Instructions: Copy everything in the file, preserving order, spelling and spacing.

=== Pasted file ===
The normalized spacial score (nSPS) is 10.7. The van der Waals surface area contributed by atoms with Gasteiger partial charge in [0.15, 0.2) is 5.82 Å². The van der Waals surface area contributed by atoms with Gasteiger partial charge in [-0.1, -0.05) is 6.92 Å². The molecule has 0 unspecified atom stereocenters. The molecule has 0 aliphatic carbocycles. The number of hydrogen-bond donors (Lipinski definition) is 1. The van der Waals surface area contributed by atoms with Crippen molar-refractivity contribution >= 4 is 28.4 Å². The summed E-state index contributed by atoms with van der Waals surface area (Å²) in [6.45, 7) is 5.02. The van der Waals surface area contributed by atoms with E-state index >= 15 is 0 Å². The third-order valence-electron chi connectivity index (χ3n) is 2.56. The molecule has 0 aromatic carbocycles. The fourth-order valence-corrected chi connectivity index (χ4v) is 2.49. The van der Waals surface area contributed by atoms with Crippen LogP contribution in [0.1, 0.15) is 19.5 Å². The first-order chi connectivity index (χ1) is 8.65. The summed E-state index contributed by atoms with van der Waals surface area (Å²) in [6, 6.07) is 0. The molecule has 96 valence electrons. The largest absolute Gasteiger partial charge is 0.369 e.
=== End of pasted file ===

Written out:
The normalized spacial score (nSPS) is 10.7. The van der Waals surface area contributed by atoms with Gasteiger partial charge in [0.15, 0.2) is 5.82 Å². The van der Waals surface area contributed by atoms with Gasteiger partial charge in [-0.1, -0.05) is 6.92 Å². The molecule has 0 unspecified atom stereocenters. The molecule has 0 aliphatic carbocycles. The number of hydrogen-bond donors (Lipinski definition) is 1. The van der Waals surface area contributed by atoms with Crippen molar-refractivity contribution >= 4 is 28.4 Å². The summed E-state index contributed by atoms with van der Waals surface area (Å²) in [6.45, 7) is 5.02. The van der Waals surface area contributed by atoms with E-state index >= 15 is 0 Å². The third-order valence-electron chi connectivity index (χ3n) is 2.56. The molecule has 0 aromatic carbocycles. The fourth-order valence-corrected chi connectivity index (χ4v) is 2.49. The van der Waals surface area contributed by atoms with Crippen LogP contribution in [0.1, 0.15) is 19.5 Å². The first-order chi connectivity index (χ1) is 8.65. The summed E-state index contributed by atoms with van der Waals surface area (Å²) in [6, 6.07) is 0. The molecule has 96 valence electrons. The largest absolute Gasteiger partial charge is 0.369 e.